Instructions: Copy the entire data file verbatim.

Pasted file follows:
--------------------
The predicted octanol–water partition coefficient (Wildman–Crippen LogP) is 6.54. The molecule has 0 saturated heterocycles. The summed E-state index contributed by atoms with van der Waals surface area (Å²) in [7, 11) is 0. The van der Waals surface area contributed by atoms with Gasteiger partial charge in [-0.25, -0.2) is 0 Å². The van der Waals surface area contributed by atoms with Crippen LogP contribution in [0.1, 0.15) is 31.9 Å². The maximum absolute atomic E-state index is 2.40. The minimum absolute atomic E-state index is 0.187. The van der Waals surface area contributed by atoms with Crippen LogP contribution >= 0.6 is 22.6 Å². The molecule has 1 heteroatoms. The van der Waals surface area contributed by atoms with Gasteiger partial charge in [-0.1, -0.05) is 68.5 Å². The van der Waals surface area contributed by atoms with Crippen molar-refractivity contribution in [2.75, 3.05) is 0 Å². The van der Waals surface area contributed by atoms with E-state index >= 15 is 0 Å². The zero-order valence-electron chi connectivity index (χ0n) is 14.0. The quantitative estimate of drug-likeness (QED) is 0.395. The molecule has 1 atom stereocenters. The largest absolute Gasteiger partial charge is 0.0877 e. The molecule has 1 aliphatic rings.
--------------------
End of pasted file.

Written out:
The predicted octanol–water partition coefficient (Wildman–Crippen LogP) is 6.54. The molecule has 0 saturated heterocycles. The summed E-state index contributed by atoms with van der Waals surface area (Å²) in [7, 11) is 0. The van der Waals surface area contributed by atoms with Gasteiger partial charge in [-0.25, -0.2) is 0 Å². The van der Waals surface area contributed by atoms with Crippen LogP contribution in [0.1, 0.15) is 31.9 Å². The maximum absolute atomic E-state index is 2.40. The minimum absolute atomic E-state index is 0.187. The van der Waals surface area contributed by atoms with Crippen LogP contribution >= 0.6 is 22.6 Å². The molecule has 1 heteroatoms. The van der Waals surface area contributed by atoms with Gasteiger partial charge in [-0.1, -0.05) is 68.5 Å². The van der Waals surface area contributed by atoms with Crippen molar-refractivity contribution in [2.75, 3.05) is 0 Å². The van der Waals surface area contributed by atoms with E-state index >= 15 is 0 Å². The zero-order valence-electron chi connectivity index (χ0n) is 14.0. The quantitative estimate of drug-likeness (QED) is 0.395. The molecule has 1 atom stereocenters. The largest absolute Gasteiger partial charge is 0.0877 e. The molecule has 1 aliphatic rings.